Fillings vary in complexity and material. Some are direct fillings, placed "directly" in a cavity, although others are indirect, wherein an impression of the tooth is taken and a custom filling is created to fit around it. If your dentist suggests a tooth restoration, knowing what's available can help you make the best choice for your mouth.

Amalgam Fillings

You might think of amalgam fillings for teeth as a classic option. Dentists have been using this type of filling for more than 150 years. As the name suggests, amalgam fillings are made up of a mixture of metals. They typically contain about 50 percent mercury, along with tin, copper, silver or zinc. Compared to other types, amalgam fillings have a few things going for them: They are the least pricey option, and they're also very strong and long-lasting.

Amalgam Fillings

Amalgam fillings aren't without drawbacks, though. They're silver in color to start and tend to become darker with time, meaning they are a fairly conspicuous item when you open your mouth. And although the FDA has determined that the level of mercury in the filling is safe for people over the age of six, you might prefer not to have a filling made from this material.

Composite Fillings

If you're embarrassed about your smile because of decay or dark fillings or you just want more natural looking teeth; you may be a good candidate for composite resins. Until recently, dentists only had available the silver amalgams to fill cavities. Recent innovations now allow us to replace these old fillings with composite that are more natural looking.

A composite tooth filling, typically made of powdered glass and acrylic resin, offers a few advantages over an amalgam filling. For one, the filling can be shaded to match the color of a person's existing teeth, making it much less visible. As more people want natural-looking smiles, composite fillings have become increasingly popular.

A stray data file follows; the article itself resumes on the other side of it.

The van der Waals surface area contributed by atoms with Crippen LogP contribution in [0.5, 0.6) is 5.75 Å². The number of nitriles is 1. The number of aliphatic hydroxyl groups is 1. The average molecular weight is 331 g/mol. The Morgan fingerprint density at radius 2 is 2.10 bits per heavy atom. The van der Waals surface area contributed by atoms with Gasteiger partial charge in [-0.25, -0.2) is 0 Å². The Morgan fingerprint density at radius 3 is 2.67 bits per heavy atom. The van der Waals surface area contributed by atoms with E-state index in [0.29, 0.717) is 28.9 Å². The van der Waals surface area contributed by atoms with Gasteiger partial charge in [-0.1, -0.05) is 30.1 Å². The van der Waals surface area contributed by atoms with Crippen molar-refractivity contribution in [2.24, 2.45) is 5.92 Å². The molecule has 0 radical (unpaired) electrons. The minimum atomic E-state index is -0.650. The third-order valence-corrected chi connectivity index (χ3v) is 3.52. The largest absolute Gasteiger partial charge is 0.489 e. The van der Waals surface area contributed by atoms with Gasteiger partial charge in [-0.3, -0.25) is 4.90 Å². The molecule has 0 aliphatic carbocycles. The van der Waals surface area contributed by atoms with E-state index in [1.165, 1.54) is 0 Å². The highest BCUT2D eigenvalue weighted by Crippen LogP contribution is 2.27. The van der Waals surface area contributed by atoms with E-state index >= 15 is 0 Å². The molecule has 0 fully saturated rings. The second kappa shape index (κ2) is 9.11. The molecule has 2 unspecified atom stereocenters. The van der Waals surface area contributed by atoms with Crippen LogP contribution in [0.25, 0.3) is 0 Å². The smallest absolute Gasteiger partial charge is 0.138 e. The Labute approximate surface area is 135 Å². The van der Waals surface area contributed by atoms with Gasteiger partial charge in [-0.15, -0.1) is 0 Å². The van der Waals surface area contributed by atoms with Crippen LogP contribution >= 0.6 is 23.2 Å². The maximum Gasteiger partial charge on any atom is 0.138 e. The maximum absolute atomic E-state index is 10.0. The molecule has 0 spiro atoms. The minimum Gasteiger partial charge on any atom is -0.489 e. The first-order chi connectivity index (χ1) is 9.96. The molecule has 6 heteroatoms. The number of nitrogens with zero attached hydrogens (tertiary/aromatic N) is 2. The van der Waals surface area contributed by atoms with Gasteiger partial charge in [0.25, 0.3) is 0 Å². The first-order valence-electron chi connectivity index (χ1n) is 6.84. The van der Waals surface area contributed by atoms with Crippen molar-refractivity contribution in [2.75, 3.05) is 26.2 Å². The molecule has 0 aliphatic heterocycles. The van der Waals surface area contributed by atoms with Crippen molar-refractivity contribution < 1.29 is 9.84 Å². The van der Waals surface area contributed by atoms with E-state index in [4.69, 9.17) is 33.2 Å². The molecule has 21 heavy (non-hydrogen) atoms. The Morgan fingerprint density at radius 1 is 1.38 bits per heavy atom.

It's perfect as a small filling, and best suited for teeth that experience a moderate amount of pressure when chewing, compared to teeth that handle the bulk of your chewing action.

Composites can be "bonded" or adhesively held in place, therefore less tooth structure is removed, allowing the dentist to make a more conservative repair to the tooth. This may result in a smaller filling than that of an amalgam. It generally takes longer to place a composite filling than what is required for an amalgam filling. Composite fillings require a cavity that can be kept clean and dry during filling and they are subject to stain and discoloration over time. Composite resins can restore teeth to an attractive, healthy state.

Porcelain Fillings

They are a form of indirect filling, usually require more than one visit to the dentist and tend to be pricey. They look like actual teeth and can help you maintain a natural appearance. These fillings are preferred generally for large cavities and higher esthetic results.

Amalgam Fillings

Resin or Glass Ionomer Fillings

Kids get cavities, too, and need to have those cavities filled just like their parents - even if they're on the baby teeth. Resin or glass ionomer fillings are often used on the primary teeth or to fill in small areas of decay, as they tend to be very delicate and take considerable wear and tear. When used on a permanent tooth, this type of filling is usually placed in a spot that isn't subject to extreme pressure or chewing action.